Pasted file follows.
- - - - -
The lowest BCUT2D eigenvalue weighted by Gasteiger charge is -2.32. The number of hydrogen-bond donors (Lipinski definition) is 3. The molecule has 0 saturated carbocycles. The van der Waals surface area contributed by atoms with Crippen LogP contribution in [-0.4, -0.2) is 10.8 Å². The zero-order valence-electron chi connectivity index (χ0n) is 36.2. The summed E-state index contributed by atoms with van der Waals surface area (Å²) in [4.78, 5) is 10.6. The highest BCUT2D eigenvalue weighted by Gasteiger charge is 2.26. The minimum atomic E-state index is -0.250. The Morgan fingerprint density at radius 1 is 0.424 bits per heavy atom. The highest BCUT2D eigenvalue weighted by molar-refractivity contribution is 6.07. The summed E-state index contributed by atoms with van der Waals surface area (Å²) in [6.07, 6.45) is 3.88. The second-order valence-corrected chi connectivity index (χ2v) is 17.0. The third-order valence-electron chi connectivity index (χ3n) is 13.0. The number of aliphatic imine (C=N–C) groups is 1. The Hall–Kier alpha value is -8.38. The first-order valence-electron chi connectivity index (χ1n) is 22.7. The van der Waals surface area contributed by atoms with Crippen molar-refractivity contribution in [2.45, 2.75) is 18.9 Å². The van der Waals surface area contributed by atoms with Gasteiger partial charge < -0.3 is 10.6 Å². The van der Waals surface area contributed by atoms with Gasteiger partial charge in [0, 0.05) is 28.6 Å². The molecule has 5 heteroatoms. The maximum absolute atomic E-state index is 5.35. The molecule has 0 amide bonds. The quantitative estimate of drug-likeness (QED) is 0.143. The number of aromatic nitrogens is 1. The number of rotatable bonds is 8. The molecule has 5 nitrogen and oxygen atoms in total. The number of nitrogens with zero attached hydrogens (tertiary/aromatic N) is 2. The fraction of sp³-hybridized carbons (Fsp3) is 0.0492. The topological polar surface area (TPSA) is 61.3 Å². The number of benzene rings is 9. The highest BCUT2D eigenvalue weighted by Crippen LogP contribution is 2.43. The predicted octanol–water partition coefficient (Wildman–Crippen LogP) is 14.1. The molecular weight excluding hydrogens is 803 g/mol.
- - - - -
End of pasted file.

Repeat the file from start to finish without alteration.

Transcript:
The lowest BCUT2D eigenvalue weighted by Gasteiger charge is -2.32. The number of hydrogen-bond donors (Lipinski definition) is 3. The molecule has 0 saturated carbocycles. The van der Waals surface area contributed by atoms with Crippen LogP contribution in [-0.4, -0.2) is 10.8 Å². The zero-order valence-electron chi connectivity index (χ0n) is 36.2. The summed E-state index contributed by atoms with van der Waals surface area (Å²) in [4.78, 5) is 10.6. The highest BCUT2D eigenvalue weighted by Gasteiger charge is 2.26. The minimum atomic E-state index is -0.250. The Morgan fingerprint density at radius 1 is 0.424 bits per heavy atom. The highest BCUT2D eigenvalue weighted by molar-refractivity contribution is 6.07. The summed E-state index contributed by atoms with van der Waals surface area (Å²) in [6.07, 6.45) is 3.88. The second-order valence-corrected chi connectivity index (χ2v) is 17.0. The third-order valence-electron chi connectivity index (χ3n) is 13.0. The number of aliphatic imine (C=N–C) groups is 1. The Hall–Kier alpha value is -8.38. The first-order valence-electron chi connectivity index (χ1n) is 22.7. The van der Waals surface area contributed by atoms with Crippen molar-refractivity contribution in [2.45, 2.75) is 18.9 Å². The van der Waals surface area contributed by atoms with Gasteiger partial charge < -0.3 is 10.6 Å². The van der Waals surface area contributed by atoms with Gasteiger partial charge in [0, 0.05) is 28.6 Å². The molecule has 5 heteroatoms. The maximum absolute atomic E-state index is 5.35. The molecule has 0 amide bonds. The quantitative estimate of drug-likeness (QED) is 0.143. The number of aromatic nitrogens is 1. The number of rotatable bonds is 8. The molecule has 5 nitrogen and oxygen atoms in total. The number of nitrogens with zero attached hydrogens (tertiary/aromatic N) is 2. The fraction of sp³-hybridized carbons (Fsp3) is 0.0492. The topological polar surface area (TPSA) is 61.3 Å². The number of benzene rings is 9. The highest BCUT2D eigenvalue weighted by Crippen LogP contribution is 2.43. The predicted octanol–water partition coefficient (Wildman–Crippen LogP) is 14.1. The molecular weight excluding hydrogens is 803 g/mol.